The chicken is slightly on the dry side, but there is a definite hint of tangy buttermilk seasoning. Unfortunately, it often gets masked by a glob of mayonnaise — the usual for this sandwich, based on our reviews before. The ‘artisan’ bun does the job well, holding up to the heaping helping of mayo without getting too soggy.

Burger King’s ‘tendercrisp chicken sandwich’ is … not the best. It’s soggy and saucy; the outrageous amounts of mayonnaise mixes with the watery and weak tomato slice to form a strange, warm slurry beneath the bun.

The chicken is juicy, but salt seems to be the only hint of flavor here. A hunk of gristle — or something — brought the taste-test to an abrupt end. My advice: Don’t go to Burger King for the chicken. It’s not ‘Chicken King,’ and at this rate it never will be.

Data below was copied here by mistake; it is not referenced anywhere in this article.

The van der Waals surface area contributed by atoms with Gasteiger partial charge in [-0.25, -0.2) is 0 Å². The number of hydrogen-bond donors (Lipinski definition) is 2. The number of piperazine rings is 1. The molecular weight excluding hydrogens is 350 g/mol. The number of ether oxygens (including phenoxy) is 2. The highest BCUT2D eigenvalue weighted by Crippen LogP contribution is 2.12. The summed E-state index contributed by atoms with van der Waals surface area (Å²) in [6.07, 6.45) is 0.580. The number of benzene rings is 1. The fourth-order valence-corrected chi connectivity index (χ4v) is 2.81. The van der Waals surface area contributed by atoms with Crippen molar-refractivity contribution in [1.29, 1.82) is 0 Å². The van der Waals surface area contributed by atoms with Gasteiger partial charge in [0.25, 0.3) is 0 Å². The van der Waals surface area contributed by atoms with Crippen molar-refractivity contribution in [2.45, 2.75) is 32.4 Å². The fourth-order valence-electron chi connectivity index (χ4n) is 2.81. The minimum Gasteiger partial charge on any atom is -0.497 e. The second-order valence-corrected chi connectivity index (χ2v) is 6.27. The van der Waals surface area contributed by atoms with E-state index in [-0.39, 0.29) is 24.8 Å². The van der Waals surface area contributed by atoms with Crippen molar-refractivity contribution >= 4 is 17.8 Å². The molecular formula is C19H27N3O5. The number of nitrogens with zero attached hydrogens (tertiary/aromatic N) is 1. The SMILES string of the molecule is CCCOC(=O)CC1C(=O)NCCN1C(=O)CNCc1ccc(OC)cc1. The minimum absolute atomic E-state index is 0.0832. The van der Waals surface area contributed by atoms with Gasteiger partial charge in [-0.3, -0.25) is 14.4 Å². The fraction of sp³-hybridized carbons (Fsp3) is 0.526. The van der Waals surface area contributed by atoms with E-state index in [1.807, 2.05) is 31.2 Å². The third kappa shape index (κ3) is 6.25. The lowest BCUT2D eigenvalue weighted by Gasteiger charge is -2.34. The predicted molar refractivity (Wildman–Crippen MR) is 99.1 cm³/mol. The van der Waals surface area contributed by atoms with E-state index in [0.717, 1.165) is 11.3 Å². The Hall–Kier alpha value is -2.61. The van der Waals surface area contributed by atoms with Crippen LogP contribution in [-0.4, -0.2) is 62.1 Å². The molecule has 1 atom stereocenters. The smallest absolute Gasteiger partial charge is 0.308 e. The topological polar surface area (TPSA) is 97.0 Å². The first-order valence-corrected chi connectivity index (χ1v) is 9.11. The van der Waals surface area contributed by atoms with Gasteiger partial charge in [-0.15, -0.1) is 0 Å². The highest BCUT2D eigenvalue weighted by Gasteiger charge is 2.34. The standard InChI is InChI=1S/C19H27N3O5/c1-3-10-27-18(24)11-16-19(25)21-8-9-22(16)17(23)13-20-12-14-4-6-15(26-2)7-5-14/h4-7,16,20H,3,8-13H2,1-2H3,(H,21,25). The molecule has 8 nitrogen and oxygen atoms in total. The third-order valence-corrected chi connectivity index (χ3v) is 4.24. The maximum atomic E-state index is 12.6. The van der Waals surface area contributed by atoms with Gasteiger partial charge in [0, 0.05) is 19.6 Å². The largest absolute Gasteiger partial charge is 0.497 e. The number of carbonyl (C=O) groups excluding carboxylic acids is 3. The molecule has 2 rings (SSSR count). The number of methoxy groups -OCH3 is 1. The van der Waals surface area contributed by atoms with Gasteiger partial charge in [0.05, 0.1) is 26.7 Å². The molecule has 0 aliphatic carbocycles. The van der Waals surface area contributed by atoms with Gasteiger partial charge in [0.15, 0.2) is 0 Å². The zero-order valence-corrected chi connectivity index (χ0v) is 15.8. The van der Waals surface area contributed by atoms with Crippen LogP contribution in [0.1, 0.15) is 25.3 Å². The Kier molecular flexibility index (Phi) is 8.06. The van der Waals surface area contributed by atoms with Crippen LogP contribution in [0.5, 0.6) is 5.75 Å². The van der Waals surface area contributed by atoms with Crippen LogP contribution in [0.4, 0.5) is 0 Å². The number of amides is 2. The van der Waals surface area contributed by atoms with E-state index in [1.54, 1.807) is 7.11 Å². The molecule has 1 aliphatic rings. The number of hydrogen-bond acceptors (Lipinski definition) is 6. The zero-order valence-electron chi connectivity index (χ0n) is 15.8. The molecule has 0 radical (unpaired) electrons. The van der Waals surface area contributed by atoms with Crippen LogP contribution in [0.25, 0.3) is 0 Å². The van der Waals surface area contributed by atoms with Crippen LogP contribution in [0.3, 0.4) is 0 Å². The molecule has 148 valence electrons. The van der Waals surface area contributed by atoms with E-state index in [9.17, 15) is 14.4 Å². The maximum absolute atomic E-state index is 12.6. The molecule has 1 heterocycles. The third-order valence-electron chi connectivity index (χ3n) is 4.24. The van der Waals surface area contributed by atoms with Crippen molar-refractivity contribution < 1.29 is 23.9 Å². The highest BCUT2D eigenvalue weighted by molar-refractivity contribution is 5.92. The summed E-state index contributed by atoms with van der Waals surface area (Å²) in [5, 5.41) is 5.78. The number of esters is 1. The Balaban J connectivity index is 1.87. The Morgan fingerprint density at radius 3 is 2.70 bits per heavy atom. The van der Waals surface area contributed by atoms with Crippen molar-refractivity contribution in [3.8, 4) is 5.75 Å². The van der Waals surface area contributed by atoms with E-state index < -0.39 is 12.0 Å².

Wendy’s chicken has always impressed me, at least as far as fast-food chicken can. There’s a crispy, thick fillet with a modest amount of mayo; the iceberg lettuce, however, is a bit of a letdown.

The bun is dolefully spongy, but it stays dry in the face of mayonnaise and a wet tomato slice. Wendy’s isn’t the most amazing of chicken sandwiches, but it’s the old faithful, the decent standby.

Of all the sandwiches, Arby’s is the most unexpected. First, finding that Arby’s even serves a fried chicken sandwich was a learning moment. Secondly, it’s surprisingly good. The chicken is quite tender but has a satisfyingly crunchy breading.